Monday, May 11, 2009

Delayed Gratification

The Selfish Gene

Now, Richard Dawkins is actually writing about Darwin's theory of the 'selfish gene.' I admit that although I've had the book for ages, I've forgotten much of what I read. Now and then, I go back to it to read something that has 'popped up' in my memory bank and I want to learn a little more - or refresh my memory of what I DID read.

In the Endnotes of The Selfish Gene, Dawkins states that he is not advocating selfishness as a principle by which we should live. He writes that "perhaps because they [the reader] read the book by title only or never made it past the first two pages, have thought that I was saying that, whether we like it or not, selfishness and other nasty ways are an inescapable part of our nature." He is not advocating that at all.
"In fact genes 'determine' behaviour only in a statistical sense. A good analogy is the widely conceded generalization that 'A red sky at night is the shepherd's delight'. It may be a statistical fact that a good red sunset portends a fine day on the morrow, but we would not bet a large sum on it. . . . It is a statistical forecast only. We don't see red sunsets as irrevocably determining fine weather the next day, and no more should we think of genes as irrevocably determining anything. There is no reason why the influence of genes cannot easily be reversed by other influences."

This brings to mind a situation a dear niece and her husband are facing. They will (hopefully) be adopting a newborn baby girl who was born to a mother who has seen a World of Trouble and has not had many advantages at all. Now, this baby is in an orphanage. However, if my niece and her husband adopt and raise the child, she will be raised in a loving, nurturing, intellectually stimulating environment. The circumstances of her birth will not determine her future.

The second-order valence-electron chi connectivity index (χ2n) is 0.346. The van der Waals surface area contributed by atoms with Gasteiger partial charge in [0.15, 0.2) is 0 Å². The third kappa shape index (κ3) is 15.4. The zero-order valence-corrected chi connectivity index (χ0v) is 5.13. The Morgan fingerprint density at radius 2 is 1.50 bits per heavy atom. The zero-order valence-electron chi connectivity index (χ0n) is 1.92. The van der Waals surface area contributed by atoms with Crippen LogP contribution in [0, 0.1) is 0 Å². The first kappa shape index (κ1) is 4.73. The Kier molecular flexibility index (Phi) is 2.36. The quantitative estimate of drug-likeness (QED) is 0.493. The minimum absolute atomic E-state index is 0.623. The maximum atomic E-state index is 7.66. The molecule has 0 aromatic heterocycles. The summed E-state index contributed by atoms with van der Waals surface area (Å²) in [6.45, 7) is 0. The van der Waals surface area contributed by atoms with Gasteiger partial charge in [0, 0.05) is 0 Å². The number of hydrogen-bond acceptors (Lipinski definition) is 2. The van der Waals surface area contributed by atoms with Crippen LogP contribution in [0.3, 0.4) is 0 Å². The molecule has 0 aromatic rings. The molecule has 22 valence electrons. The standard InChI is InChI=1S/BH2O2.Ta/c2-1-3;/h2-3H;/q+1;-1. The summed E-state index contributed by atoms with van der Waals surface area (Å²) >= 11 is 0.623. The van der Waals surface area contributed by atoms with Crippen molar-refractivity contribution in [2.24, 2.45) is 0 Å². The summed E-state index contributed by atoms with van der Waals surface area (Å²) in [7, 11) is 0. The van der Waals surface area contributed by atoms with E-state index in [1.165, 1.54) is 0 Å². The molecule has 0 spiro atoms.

God bless these caring folks in our midst who adopt children who otherwise would (in all likelihood) have a life with no promise at all.
Postscript: am I bothered by the fact that Richard Dawkins is an atheist? I wouldn't say that I am bothered by it; I am actually more puzzled by his atheism, I suppose.
It baffles me that there are some who do not believe in God; it is so far from my known world. I see God in everything. I 'feel' God in everything. He is everpresent.

Just Walk Across the Room

This month each of the Sunday School classes in our church is studying Bill Hybels' book Just Walk Across The Room and the pastors' messages center on this same theme.

Sunday's lesson keyed on some very common sense observations that should (in my opinion) really be daily habits. Four DON'Ts:

  1. Don't talk on and on (and on!) about yourself or your interests. Learn a little about the person with whom you are talking.
  2. Don't (again - talk and and on at length) with incoherence. Make your point so someone can understand what you are saying.
  3. Don't use 'insider' religious jargon (not only can this be boring - not everyone is knowledgeable about your particular religious catch-phrases).
  4. DO NOT act superior.

Now, to me - whether one is sharing one's particular faith beliefs or just talking generally: these are very good rules. These habits are conducive to building friendships and making life much more interesting.

Several years ago someone shared with me his particular "One Minute Rule." He promised himself that he would not talk about himself more than one minute. Rather, he would learn about others and encourage others to share their stories. He said that even though this was a bit difficult at first (because like all of us: selfishness is sometimes present), he found that his life was really enriched and he made some good and fast friends who are much more interesting than he (I think he was being modest, though).

As for the next items on the above list, I think that is just Good Manners and Being Considerate.